Diffusion weighted magnetic resonance imaging (DWI) data have been mostly acquired with single-shot echo-planar imaging (EPI) to minimize motion induced artifacts. The spatial resolution, however, is inherently limited in single-shot EPI, even when the parallel imaging (usually at an acceleration factor of 2) is incorporated. Multi-shot acquisition strategies could potentially achieve higher spatial resolution and fidelity, but they are generally susceptible to motion-induced phase errors among excitations that are exacerbated by diffusion sensitizing gradients, rendering the reconstructed images unusable. It has been shown that shot-to-shot phase variations may be corrected using navigator echoes, but at the cost of imaging throughput. To address these challenges, a novel and robust multi-shot DWI technique, termed multiplexed sensitivity-encoding (MUSE), is developed here to reliably and inherently correct nonlinear shot-to-shot phase variations without the use of navigator echoes. The performance of the MUSE technique is confirmed experimentally in healthy adult volunteers on 3 Tesla MRI systems. This newly developed technique should prove highly valuable for mapping brain structures and connectivities at high spatial resolution for neuroscience studies.
doi:10.1016/j.neuroimage.2013.01.038
PMCID: PMC3602151  PMID: 23370063
diffusion weighted imaging; inherent phase correction; multiplexed sensitivity-encoding; interleaved echo-planar imaging; multi-shot echo-planar imaging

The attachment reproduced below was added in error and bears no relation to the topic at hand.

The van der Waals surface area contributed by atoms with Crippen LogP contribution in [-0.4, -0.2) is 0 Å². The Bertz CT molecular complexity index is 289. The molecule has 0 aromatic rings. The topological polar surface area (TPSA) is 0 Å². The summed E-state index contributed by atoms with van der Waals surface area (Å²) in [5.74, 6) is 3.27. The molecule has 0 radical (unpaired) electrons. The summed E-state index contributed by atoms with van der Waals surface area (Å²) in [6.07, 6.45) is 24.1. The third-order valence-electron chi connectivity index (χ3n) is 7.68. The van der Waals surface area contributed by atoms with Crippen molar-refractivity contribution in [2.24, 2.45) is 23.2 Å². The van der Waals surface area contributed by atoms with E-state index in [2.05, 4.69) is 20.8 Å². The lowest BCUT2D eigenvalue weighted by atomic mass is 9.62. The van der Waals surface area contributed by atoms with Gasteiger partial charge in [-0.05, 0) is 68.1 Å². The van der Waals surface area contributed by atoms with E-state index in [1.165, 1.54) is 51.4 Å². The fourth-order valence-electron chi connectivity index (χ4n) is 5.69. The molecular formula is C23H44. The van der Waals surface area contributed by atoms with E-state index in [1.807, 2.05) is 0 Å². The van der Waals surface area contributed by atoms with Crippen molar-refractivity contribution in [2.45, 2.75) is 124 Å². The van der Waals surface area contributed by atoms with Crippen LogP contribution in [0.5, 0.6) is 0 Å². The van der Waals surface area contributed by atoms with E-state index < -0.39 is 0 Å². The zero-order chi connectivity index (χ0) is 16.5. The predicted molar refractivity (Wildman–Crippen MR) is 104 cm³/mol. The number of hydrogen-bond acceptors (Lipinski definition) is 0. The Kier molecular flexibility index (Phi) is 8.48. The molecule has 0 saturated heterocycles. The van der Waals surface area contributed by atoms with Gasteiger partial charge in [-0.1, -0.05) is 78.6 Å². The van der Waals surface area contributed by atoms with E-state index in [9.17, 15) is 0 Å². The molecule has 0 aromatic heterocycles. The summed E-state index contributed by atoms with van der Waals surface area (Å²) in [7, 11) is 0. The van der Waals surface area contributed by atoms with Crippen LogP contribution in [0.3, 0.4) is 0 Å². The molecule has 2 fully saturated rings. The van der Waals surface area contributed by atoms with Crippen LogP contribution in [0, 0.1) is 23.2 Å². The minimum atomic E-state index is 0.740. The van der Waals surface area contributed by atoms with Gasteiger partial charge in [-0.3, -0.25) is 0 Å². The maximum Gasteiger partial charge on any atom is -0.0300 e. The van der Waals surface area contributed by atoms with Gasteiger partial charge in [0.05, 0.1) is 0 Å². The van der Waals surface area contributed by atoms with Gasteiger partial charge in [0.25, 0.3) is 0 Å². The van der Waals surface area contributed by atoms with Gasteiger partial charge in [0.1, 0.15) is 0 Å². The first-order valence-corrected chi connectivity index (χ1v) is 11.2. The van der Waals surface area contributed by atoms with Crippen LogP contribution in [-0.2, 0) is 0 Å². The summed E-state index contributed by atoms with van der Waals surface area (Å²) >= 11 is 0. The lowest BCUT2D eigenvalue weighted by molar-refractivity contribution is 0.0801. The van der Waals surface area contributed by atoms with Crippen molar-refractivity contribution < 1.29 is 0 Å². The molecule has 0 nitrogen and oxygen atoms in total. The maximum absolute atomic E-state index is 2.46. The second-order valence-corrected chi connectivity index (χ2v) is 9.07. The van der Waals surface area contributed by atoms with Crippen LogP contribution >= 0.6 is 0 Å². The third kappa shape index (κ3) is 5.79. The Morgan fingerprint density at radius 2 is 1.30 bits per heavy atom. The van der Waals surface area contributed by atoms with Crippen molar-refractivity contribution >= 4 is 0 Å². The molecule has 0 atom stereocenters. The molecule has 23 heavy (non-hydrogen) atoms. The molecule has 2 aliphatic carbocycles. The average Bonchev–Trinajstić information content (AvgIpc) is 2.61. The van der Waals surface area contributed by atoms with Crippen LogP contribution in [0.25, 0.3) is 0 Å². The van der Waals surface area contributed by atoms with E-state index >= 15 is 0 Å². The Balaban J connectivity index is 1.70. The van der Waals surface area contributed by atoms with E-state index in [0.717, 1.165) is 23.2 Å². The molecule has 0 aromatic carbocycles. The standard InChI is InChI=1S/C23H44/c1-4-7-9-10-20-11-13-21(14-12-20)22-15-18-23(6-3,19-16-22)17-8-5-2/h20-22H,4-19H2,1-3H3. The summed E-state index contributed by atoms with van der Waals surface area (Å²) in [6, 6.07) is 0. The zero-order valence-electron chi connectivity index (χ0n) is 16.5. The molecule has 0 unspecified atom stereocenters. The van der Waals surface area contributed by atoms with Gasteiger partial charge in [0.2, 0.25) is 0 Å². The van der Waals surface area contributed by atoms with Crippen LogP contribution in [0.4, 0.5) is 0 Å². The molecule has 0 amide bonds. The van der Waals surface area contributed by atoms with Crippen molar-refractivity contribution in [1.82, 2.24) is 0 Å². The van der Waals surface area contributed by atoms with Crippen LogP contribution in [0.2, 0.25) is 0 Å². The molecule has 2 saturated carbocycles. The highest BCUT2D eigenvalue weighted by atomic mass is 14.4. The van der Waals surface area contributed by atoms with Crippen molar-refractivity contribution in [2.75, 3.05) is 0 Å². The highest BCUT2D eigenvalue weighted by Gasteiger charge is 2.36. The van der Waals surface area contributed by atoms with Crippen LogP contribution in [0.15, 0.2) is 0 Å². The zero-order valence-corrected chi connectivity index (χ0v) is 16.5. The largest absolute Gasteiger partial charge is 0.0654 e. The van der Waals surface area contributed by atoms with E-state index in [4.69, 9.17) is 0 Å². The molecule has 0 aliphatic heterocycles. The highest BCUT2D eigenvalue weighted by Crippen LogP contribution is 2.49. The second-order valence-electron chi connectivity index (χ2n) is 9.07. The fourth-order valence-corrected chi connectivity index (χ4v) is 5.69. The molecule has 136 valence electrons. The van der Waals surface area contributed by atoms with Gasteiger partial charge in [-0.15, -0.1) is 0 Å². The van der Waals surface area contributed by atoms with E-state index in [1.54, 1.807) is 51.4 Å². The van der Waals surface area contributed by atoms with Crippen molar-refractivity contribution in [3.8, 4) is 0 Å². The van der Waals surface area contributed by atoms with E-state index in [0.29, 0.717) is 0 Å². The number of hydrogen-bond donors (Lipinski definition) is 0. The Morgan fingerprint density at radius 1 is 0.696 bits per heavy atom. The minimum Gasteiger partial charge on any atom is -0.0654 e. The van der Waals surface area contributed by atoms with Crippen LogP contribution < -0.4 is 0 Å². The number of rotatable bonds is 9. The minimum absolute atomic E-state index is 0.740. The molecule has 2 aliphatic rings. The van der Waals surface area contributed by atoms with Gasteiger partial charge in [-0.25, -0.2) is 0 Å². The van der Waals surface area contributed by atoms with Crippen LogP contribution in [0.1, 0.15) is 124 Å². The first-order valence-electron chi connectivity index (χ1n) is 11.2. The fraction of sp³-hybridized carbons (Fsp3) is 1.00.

14.  Pluripotent muse cells derived from human adipose tissue: a new perspective on regenerative medicine and cell therapy 
In 2010, Multilineage Differentiating Stress Enduring (Muse) cells were introduced to the scientific community, offering potential resolution to the issue of teratoma formation that plagues both embryonic stem (ES) and induced pluripotent (iPS) stem cells. Isolated from human bone marrow, dermal fibroblasts, adipose tissue and commercially available adipose stem cells (ASCs) under severe cellular stress conditions, Muse cells self-renew in a controlled manner and do not form teratomas when injected into immune-deficient mice. Furthermore, Muse cells express classic pluripotency markers and differentiate into cells from the three embryonic germ layers both spontaneously and under media-specific induction. When transplanted in vivo, Muse cells contribute to tissue generation and repair. This review delves into the aspects of Muse cells that set them apart from ES, iPS, and various reported adult pluripotent stem cell lines, with specific emphasis on Muse cells derived from adipose tissue (Muse-AT), and their potential to revolutionize the field of regenerative medicine and stem cell therapy.